Policing under pressure
Even as Avon & Somerset Police were working hard on a sexual assault case, linking incidents in Street and Shepton Mallet, two reports emerged that make depressing reading. Firstly the government announced that Police Officers would once again not receive the pay rise recommended by an independent board sitting to look at pay and performance for the Police Service. The board recommended a 3% rise in salaries but the Home Office will only agree to 2%.
Yesterday the National Audit Office also published a report critical of the funding of the Police in general. The report showed that funding for Avon & Somerset Police fell by 17% overall, but the amount of funding provided by central government (as opposed to top ups paid for by taxpayers in Avon and Somerset) had fallen by 30% from the tax year 2010/11 to today.
Faced with such a savage reduction in funding, it is hardly surprising that the NAO report noted:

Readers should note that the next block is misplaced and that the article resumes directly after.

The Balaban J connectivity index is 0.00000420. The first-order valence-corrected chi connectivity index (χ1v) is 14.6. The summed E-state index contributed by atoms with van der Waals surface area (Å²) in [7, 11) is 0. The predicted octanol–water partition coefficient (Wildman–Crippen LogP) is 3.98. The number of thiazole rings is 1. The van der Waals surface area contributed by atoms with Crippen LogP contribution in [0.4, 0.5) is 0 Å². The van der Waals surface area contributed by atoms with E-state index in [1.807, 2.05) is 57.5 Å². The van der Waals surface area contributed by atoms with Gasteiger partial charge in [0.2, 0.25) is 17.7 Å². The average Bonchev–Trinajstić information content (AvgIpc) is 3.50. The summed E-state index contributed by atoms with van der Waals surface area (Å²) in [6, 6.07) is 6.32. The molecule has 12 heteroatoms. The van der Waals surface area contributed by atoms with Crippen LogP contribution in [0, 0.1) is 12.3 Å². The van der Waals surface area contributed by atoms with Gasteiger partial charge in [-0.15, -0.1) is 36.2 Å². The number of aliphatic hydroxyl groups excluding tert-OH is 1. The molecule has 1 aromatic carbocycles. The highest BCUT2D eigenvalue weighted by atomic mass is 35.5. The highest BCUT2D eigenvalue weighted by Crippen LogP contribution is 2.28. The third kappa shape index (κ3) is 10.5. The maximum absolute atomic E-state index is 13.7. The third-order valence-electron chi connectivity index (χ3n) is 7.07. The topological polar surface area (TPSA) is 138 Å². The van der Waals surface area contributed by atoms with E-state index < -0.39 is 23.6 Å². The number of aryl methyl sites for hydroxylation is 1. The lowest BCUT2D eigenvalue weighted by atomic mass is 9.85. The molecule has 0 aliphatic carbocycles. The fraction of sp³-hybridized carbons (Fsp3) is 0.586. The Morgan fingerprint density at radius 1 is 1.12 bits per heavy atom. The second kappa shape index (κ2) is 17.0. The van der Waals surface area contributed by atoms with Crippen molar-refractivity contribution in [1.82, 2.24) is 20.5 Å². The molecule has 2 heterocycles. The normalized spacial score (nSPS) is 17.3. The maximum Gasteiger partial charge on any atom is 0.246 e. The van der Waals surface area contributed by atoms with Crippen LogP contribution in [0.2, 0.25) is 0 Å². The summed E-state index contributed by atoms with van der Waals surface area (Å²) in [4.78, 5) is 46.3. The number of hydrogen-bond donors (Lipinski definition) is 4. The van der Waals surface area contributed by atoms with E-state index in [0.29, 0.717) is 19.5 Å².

- It took 18 days to charge an offence for the year ending March 2018 – four days longer than for the year ending March 2016
- The arrest rate fell to 14 arrests per 1,000 population in 2016-17, down from 17 per 1,000 population in 2014-15
- There have been fewer breathalyser tests, motoring fixed penalty notices and convictions for drugs trafficking and possession since 2010
- 33% of victims were not happy with police response in the year ending March 2018, up from 29% in the year ending March 2016
The incidents in Shepton and Street, that we now understand the Police believe may be connected, illustrate the challenges facing an increasingly small number of officers policing a large rural area with large distances between centres of population.
There will be a more detailed report on Police funding and policing in the October edition of the Leveller.